Both of these are separate tracts and all is well when they stay in their lanes. Things get messy, however, when social and market norms merge. That is exactly what happens when family or friends ask for a logo, website or design. Social norms dictate we do this because it will strengthen the relationship. Yet, market norms, dictate we charge them for the service since it is how an artist or designers make a living. But, doing both usually does not bode well.
As Cornog put it, “You always think, like, ‘what’s the lowest I could charge?’ [or] ‘what would I pay?’ you’re not supposed to think that way. It’s not ‘would I pay $200 for this?’… [stop] trying to give your friends and family a deal. So now we say, ‘Never work with friends or family… It gets too awkward.’”
Inadvertent Business Tip #2
Reduce uncertainty for you and the client by having a set process and timeline.
As Uncertainty Reduction theory states people like to know what to do or what to expect in new situations. Or as Prima mentioned, “Clients need to know exactly when they’re getting designs [and] when the mural is getting installed.” So, having a contract and timeline where deadlines are specified makes sure everyone is in agreement with expectations.
The contract will outline the scope of work that you and the client have agreed upon. This will reduce uncertainty for you since your client, ideally, will not add more work at the eleventh hour. So you and the client have an assurance of what you are expected to create.
The deadlines ensure you will produce certain deliverables by a given date. Doing so allows the client to know what to expect and by when.
And just as important, how and when you will receive payment, which leads to the next point.
Inadvertent Business Tip #3
First, cash the check. Then, do the work.
“We’ve been burned,” recalled Cornog. So now they, “Do not do any design work until the contract is signed and the check is received.”
As many an artist can attest, it is disheartening to create and deliver work only to not be compensated. To avoid this, make it abundantly clear to the client that no work will begin until the bank has cleared the payment. This could even be part of the standard contract language that was signed (see previous point).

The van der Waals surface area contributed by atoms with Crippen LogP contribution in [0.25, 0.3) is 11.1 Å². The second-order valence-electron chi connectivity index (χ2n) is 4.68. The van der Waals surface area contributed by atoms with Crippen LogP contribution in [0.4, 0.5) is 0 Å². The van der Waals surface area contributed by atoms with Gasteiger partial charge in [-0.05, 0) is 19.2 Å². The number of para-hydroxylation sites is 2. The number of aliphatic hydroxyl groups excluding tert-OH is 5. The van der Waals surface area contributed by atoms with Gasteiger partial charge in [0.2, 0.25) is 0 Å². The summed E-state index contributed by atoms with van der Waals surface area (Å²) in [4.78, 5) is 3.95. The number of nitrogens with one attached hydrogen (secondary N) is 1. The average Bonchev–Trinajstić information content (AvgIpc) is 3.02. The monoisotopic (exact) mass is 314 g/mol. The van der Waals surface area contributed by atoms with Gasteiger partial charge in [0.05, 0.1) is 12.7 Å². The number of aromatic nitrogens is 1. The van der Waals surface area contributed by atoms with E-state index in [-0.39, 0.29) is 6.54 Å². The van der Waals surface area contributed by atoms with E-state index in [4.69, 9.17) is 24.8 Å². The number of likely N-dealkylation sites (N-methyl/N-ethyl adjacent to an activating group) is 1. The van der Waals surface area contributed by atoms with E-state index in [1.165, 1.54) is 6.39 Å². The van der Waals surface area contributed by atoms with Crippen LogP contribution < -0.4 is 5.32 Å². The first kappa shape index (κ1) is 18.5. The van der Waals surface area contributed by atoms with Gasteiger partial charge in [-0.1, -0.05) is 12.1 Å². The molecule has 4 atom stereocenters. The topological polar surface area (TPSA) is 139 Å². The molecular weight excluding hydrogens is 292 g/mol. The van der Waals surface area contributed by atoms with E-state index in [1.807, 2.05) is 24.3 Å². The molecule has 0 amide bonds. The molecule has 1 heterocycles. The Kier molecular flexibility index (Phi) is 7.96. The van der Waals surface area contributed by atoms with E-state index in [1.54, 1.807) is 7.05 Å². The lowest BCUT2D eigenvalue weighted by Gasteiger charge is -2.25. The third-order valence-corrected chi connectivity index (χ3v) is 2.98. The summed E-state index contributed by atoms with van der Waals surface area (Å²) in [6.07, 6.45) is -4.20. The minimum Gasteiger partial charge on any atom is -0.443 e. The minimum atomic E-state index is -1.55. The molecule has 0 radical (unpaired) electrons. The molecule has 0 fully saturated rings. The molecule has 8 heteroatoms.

To be clear, the check cannot be “on its way” or “in the mail.” Only start working until payment is received and in your bank account.
Inadvertent Business Tip #4
Present as much of a finished product as possible.
“Sketches freak clients out,” said Cornog. Avoid putting yourself in a negative position and try to show completed work as often as you can.
Or take Prima’s word for it, “There’s no one who is gonna see [a sketch] and be like, ‘Wow! That’s so cool!’” Do your best present something that closely resembles the finished product. This might take slightly longer, but it will be much easier for the client to properly see the vision and thus might need less convincing on why your idea is a good one.
Step 7: Find the Right Space
Occasionally when commissioned to paint a mural Prima and Cornog have to scout locations best suited for the task at hand. And in a way, this sums up their journey so far: the search for the right space.
If one was to reduce the experiences of Prima and Cornog to a sentence, that would be it, the search to find the right space for their work.
In a way that is what both have been looking for, and continue to look for, the right space. The right space academically. The right space to channel their creative energies. The right space to support and encourage women. The right space to work and for their work.
Often those spaces did not exist, so they went ahead and created them. That led them to start San Diego Letters, a place where they could thrive creatively. This led to Pandr Design Co., a place where they could thrive professionally. And ultimately, that led them to launch Ladies Who Paint, a place where they could support female artists.
Part of being the human experience is the search for a place, space or group where we belong. And both Roxy Prima and Phoebe Cornog can tell you, sometimes you have to create your own way. It will not always be easy. It will not always work out. It will not always be fun or great.
But, occasionally you will have a moment of clarity when things click, when all the right pieces fall into place and you achieve what you set out to do. And it is those instances, where you should pause and take a moment and celebrate the wins. Because at the end of it all, life is just a collection of moments, fragments of time stitched together and if you do not pause to take them in, who will?
That, was the last inadvertent business tip I got. And you will not see it on a mural or an Instagram post. At least, not yet.